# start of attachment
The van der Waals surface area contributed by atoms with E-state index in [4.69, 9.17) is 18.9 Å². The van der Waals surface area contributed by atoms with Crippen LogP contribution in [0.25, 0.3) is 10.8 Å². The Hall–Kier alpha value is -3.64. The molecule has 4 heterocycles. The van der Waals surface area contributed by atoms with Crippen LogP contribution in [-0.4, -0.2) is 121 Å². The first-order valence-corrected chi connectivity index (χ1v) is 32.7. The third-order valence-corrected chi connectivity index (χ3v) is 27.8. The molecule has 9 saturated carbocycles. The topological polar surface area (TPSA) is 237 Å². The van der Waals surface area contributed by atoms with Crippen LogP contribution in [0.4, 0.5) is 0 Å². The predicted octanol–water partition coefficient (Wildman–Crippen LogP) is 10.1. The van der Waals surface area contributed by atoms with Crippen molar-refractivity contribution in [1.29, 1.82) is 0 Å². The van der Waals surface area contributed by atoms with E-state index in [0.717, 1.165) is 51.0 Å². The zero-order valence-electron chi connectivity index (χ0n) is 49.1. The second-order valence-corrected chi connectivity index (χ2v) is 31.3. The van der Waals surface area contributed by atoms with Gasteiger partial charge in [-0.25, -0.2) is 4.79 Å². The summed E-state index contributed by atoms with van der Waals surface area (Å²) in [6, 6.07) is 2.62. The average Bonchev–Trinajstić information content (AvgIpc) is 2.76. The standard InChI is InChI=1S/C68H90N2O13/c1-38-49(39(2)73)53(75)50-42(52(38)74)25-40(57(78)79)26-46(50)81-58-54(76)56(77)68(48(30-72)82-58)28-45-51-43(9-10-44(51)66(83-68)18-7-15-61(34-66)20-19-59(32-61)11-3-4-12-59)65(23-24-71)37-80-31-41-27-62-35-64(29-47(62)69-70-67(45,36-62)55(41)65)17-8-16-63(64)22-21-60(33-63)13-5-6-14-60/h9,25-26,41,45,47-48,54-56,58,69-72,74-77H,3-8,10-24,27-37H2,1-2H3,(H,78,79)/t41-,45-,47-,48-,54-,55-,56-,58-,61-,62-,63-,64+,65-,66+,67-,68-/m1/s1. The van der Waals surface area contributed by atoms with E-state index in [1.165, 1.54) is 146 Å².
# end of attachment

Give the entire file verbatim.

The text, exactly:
The van der Waals surface area contributed by atoms with E-state index in [4.69, 9.17) is 18.9 Å². The van der Waals surface area contributed by atoms with Crippen LogP contribution in [0.25, 0.3) is 10.8 Å². The Hall–Kier alpha value is -3.64. The molecule has 4 heterocycles. The van der Waals surface area contributed by atoms with Crippen LogP contribution in [-0.4, -0.2) is 121 Å². The first-order valence-corrected chi connectivity index (χ1v) is 32.7. The third-order valence-corrected chi connectivity index (χ3v) is 27.8. The molecule has 9 saturated carbocycles. The topological polar surface area (TPSA) is 237 Å². The van der Waals surface area contributed by atoms with Crippen LogP contribution in [0.4, 0.5) is 0 Å². The predicted octanol–water partition coefficient (Wildman–Crippen LogP) is 10.1. The van der Waals surface area contributed by atoms with Crippen molar-refractivity contribution in [1.29, 1.82) is 0 Å². The van der Waals surface area contributed by atoms with E-state index in [0.717, 1.165) is 51.0 Å². The zero-order valence-electron chi connectivity index (χ0n) is 49.1. The second-order valence-corrected chi connectivity index (χ2v) is 31.3. The van der Waals surface area contributed by atoms with Gasteiger partial charge in [-0.25, -0.2) is 4.79 Å². The summed E-state index contributed by atoms with van der Waals surface area (Å²) in [6, 6.07) is 2.62. The average Bonchev–Trinajstić information content (AvgIpc) is 2.76. The standard InChI is InChI=1S/C68H90N2O13/c1-38-49(39(2)73)53(75)50-42(52(38)74)25-40(57(78)79)26-46(50)81-58-54(76)56(77)68(48(30-72)82-58)28-45-51-43(9-10-44(51)66(83-68)18-7-15-61(34-66)20-19-59(32-61)11-3-4-12-59)65(23-24-71)37-80-31-41-27-62-35-64(29-47(62)69-70-67(45,36-62)55(41)65)17-8-16-63(64)22-21-60(33-63)13-5-6-14-60/h9,25-26,41,45,47-48,54-56,58,69-72,74-77H,3-8,10-24,27-37H2,1-2H3,(H,78,79)/t41-,45-,47-,48-,54-,55-,56-,58-,61-,62-,63-,64+,65-,66+,67-,68-/m1/s1. The van der Waals surface area contributed by atoms with E-state index in [1.165, 1.54) is 146 Å².